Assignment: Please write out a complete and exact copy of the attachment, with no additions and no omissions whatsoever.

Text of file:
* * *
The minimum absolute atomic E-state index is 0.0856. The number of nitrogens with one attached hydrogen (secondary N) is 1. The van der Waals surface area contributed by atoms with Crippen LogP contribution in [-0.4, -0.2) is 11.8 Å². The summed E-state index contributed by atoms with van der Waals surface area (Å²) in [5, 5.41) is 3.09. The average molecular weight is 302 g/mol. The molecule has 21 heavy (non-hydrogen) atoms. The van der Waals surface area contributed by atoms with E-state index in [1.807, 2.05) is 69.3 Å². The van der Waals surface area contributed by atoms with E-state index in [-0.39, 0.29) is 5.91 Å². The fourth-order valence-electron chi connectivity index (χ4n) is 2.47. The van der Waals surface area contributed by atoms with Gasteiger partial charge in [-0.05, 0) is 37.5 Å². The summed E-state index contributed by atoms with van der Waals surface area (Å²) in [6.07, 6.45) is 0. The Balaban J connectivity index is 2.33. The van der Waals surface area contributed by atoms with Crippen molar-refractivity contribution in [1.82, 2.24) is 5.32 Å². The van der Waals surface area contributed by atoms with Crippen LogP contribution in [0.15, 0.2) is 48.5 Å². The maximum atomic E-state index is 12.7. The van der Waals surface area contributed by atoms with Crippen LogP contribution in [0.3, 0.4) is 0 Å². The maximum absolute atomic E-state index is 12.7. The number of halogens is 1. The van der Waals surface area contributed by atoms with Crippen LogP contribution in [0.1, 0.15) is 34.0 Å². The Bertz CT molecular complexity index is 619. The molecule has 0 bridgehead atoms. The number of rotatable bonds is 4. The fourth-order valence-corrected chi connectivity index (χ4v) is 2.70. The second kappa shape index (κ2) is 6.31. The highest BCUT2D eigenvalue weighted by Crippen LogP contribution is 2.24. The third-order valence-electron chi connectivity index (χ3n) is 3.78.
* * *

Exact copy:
The minimum absolute atomic E-state index is 0.0856. The number of nitrogens with one attached hydrogen (secondary N) is 1. The van der Waals surface area contributed by atoms with Crippen LogP contribution in [-0.4, -0.2) is 11.8 Å². The summed E-state index contributed by atoms with van der Waals surface area (Å²) in [5, 5.41) is 3.09. The average molecular weight is 302 g/mol. The molecule has 21 heavy (non-hydrogen) atoms. The van der Waals surface area contributed by atoms with E-state index in [1.807, 2.05) is 69.3 Å². The van der Waals surface area contributed by atoms with E-state index in [-0.39, 0.29) is 5.91 Å². The fourth-order valence-electron chi connectivity index (χ4n) is 2.47. The van der Waals surface area contributed by atoms with Gasteiger partial charge in [-0.05, 0) is 37.5 Å². The summed E-state index contributed by atoms with van der Waals surface area (Å²) in [6.07, 6.45) is 0. The Balaban J connectivity index is 2.33. The van der Waals surface area contributed by atoms with Crippen molar-refractivity contribution in [1.82, 2.24) is 5.32 Å². The van der Waals surface area contributed by atoms with Crippen LogP contribution in [0.15, 0.2) is 48.5 Å². The maximum atomic E-state index is 12.7. The van der Waals surface area contributed by atoms with Crippen LogP contribution in [0.3, 0.4) is 0 Å². The maximum absolute atomic E-state index is 12.7. The number of halogens is 1. The van der Waals surface area contributed by atoms with Crippen LogP contribution in [0.1, 0.15) is 34.0 Å². The Bertz CT molecular complexity index is 619. The molecule has 0 bridgehead atoms. The number of rotatable bonds is 4. The fourth-order valence-corrected chi connectivity index (χ4v) is 2.70. The second kappa shape index (κ2) is 6.31. The highest BCUT2D eigenvalue weighted by Crippen LogP contribution is 2.24. The third-order valence-electron chi connectivity index (χ3n) is 3.78.